A closeup of the plantings and whatnot near the house - akin to a vision board.

The PDC did a wonderful job inspiring me - but it also left a bug in my ear. The first day, our instructor Andrew Faust, punctured through my idealism in one obvious comment. It was along the lines of, “You know, people want to run away and create their little paradise, which is great. But what happens when your well is poisoned from the leachate from the municipal landfill, your air quality is so poor you can’t leave the house some days [which happens to those close to Concentrated Animal Feeding Organizations - aka factory farming, the EPA did a study on it], your weather is so weird that you can no longer plant the crops of your grandparents [see Tabasco], and your animals are stressed from the heat and stop producing enough milk to feed you.”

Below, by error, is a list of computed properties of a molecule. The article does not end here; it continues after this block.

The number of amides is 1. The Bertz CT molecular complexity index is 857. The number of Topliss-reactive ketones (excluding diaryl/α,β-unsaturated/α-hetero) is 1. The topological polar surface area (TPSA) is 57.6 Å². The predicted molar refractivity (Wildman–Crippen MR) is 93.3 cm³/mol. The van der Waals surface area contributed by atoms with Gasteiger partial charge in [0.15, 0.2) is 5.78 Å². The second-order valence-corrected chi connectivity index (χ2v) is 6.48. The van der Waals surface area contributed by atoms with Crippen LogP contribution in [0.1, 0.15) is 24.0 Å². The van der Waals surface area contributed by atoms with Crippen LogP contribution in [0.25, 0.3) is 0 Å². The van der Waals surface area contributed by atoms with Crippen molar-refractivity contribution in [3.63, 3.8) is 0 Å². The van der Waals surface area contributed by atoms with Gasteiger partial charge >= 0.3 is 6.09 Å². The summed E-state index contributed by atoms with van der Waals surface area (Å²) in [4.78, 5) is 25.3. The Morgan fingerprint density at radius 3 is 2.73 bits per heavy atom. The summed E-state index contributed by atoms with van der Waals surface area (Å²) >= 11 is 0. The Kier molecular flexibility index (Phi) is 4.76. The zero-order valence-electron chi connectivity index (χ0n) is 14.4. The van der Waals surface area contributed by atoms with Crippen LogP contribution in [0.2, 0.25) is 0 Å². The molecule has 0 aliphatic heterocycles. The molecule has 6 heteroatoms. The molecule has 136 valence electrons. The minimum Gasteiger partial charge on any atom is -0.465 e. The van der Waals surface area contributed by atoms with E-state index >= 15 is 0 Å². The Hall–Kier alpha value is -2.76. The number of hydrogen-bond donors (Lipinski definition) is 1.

Duh!

So there it is - the balancing act of life. I am you and you are me and we are all in this together. The choices rest in the Doing.

May sweetness shower our farm...

Here is the post on Real Time Farms

Upset about Fracking? Get excited about Biogas!

I woke up this morning excited, nay wiggly with excitement, because I want to learn all about Biogas generators and put one on our land. I don't know if it is legal to do so in my county (probably not, considering that you are not allowed to put in a composting toilet in your house), in which case I am excited to get that ball moving. images

Once I have put one on the land, I think our town needs a big one for our waste - we currently have a beaver problem near the landfill flooding the land, which might be a good segway to focus the community's attention.